What Are the Requirements for Smoke Evacuation Systems in Buildings?

Smoke, and the chemicals that it contains, can sometimes be more damaging and deadly than the flames from a fire, which is why many buildings have strict smoke evacuation protocols that must be met, in addition to fire suppression and alarm systems.

In a smoke evacuation system, the smoke from a fire may either be contained or directed. This means that it can be kept away from areas where occupants may need to shelter in place, from areas like stairwells where people may be escaping, and from sensitive areas where smoke may do the most damage.

Every smoke evacuation system can vary along with the building, its size, its layout and its needs. Meeting the requirements for smoke evacuation may differ based on these characteristics.

Mechanical Systems

Most commercial buildings that need some type of smoke evacuation system will use one of two types of mechanical systems to help manage the smoke. One system pressurizes specific areas, such as stairwells, which can help prevent the smoke from entering them. The other type of system helps utilize fans and exhaust systems to remove the smoke from designated areas.

Each type of system requires two sets of controls. The first is automatic and is meant to be triggered in the event of a fire. Much like a smoke alarm or a sprinkler system, the mechanical systems are designed to start working when they sense heat, particles from the smoke or flame. In addition, each system must also have a manual override, which must be easily accessible.

In the event that the fire department arrives and needs to override the system for some reason, the manual controls must be able to allow for an override. Pressurizing some systems can make it more difficult for doors to open, but having a manual override means that the fire department can reach individuals who may be sheltering in a pressurized area.

It is important to know that recent changes in the ADA (Americans with Disabilities Act) have meant that many buildings need to have a safe area designated for people who are unable to get out of the building safely by other means.

Having smoke evacuation systems in place can allow certain areas to be designated for sheltering in place. Occupants can reach these areas and stay there until the fire department or rescue personnel are able to reach them.

Smoke Baffles

An addition to most smoke evacuation systems is the smoke baffle, sometimes called a smoke curtain. These have different requirements and applications than fully deployable smoke containment systems, but their base use case is to help direct the smoke in the direction of the exhaust system.

Exhaust systems can help draw smoke, but they may not be fast enough or powerful enough to pull it all through as fast as necessary. Some smoke may be able to get into open areas where it can stain, damage materials or reach building occupants. Smoke baffles or curtains can be used in places where the smoke may naturally drift as it makes its way to the exhaust.

The curtains help to stop the smoke from entering areas near the exhaust system, which makes the exhaust system more efficient at removing the smoke.

Elevator Smoke Control

Many buildings have requirements for elevator smoke control as well in order to meet codes and regulations. This is a more difficult requirement to meet than stairway or shelter-in-place requirements since elevators are made of materials that are difficult to pressurize. In addition, the doors are not able to be as tightly sealed as a stairwell door, making it harder to stop smoke from entering.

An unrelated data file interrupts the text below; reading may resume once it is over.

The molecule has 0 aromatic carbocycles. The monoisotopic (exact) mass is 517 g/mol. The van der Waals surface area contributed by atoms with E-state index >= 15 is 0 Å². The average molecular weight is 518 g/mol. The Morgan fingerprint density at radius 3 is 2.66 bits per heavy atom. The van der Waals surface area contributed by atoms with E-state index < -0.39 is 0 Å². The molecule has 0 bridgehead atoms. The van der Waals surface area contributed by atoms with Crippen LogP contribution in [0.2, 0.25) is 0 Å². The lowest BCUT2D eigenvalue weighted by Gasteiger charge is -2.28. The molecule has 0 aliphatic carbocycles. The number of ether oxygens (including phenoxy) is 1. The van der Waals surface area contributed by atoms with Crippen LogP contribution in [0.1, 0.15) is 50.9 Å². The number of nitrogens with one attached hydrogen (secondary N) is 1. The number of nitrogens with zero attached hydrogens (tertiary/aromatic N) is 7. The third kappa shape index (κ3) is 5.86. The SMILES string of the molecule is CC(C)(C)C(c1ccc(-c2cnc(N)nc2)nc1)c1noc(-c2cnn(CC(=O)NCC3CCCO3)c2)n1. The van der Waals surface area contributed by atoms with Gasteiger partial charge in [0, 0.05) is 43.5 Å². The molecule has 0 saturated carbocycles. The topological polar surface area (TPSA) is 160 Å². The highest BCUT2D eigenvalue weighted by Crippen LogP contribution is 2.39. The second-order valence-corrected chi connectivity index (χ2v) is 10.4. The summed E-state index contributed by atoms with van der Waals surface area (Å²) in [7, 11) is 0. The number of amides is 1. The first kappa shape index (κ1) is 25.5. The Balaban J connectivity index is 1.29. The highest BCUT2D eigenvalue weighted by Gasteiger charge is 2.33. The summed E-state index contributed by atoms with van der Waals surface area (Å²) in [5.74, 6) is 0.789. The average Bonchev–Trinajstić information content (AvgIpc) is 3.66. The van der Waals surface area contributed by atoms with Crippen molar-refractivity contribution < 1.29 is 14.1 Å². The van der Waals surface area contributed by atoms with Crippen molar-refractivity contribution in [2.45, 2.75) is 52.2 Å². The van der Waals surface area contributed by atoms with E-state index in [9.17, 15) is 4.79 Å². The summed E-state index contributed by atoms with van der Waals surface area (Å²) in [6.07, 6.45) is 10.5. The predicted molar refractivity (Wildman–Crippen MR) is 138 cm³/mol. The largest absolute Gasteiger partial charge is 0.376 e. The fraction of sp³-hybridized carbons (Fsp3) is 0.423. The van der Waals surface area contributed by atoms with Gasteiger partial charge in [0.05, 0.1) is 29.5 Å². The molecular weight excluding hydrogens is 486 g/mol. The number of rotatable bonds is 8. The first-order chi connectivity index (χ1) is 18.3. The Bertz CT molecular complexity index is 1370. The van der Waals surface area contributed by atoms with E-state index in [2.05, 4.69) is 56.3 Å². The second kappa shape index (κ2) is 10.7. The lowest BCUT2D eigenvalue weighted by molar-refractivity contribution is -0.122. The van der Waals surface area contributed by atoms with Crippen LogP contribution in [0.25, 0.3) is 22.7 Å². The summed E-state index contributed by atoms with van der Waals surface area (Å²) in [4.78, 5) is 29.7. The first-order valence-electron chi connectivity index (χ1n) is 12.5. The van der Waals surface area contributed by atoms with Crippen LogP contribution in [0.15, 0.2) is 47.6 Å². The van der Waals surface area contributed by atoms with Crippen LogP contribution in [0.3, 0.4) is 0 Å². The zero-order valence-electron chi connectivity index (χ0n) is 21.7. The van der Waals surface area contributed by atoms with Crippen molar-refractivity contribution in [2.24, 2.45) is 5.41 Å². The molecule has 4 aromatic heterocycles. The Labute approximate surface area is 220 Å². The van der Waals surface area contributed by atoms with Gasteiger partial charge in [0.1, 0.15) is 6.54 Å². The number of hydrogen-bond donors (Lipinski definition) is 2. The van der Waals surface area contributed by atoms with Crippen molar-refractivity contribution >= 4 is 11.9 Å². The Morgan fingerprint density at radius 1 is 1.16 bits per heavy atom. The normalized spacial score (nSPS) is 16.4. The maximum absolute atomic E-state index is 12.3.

If the elevators are not in use during a fire, the elevator shaft can still pull and funnel smoke through a building. For that reason, some form of elevator smoke control is required.

A good choice that can help block the smoke from the elevator(s) is a smoke curtain designed specifically for the elevator. Unlike stationary smoke baffles, the smoke curtains are not deployed at all times. Instead, they sit discreetly above the elevator opening until needed.

At that time, they unroll to completely cover the elevator door, effectively blocking any smoke from entering. This works more effectively than door seals or sweeps and can help contain the smoke in an area so that exhaust systems can help move it out.

Zoned Smoke Control

In some large buildings, each floor of the building may need its own zone for smoke evacuation. This is not a blanket requirement, and it varies by occupancy. If the building is indicated as requiring zones, each floor would need to be treated separately. This means that each floor would need its own mechanical system, including pressurized zones, exhaust and smoke baffles.

In addition, to help compartmentalize the smoke within each zone, different types of smoke curtains may also be used. These may deploy across atriums, around sensitive areas or across wide doorways. This can help create the targeted zone necessary for the mechanical systems to help clear the smoke.

Help Remove Smoke Effectively

Smoke evacuation systems can and do vary by building; they are a crucial part of any smoke and fire management plan. Smoke evacuation and smoke control systems can help prevent additional damage and potential loss of life caused by the smoke from a fire.

When installing a fire suppression system, evacuation plan or alarm system, make sure that you update your smoke control system, as well, to ensure the best results and safest environment in the event of a fire.

Contact the safety experts at Smoke Guard today to create a smarter and safer smoke evacuation plan.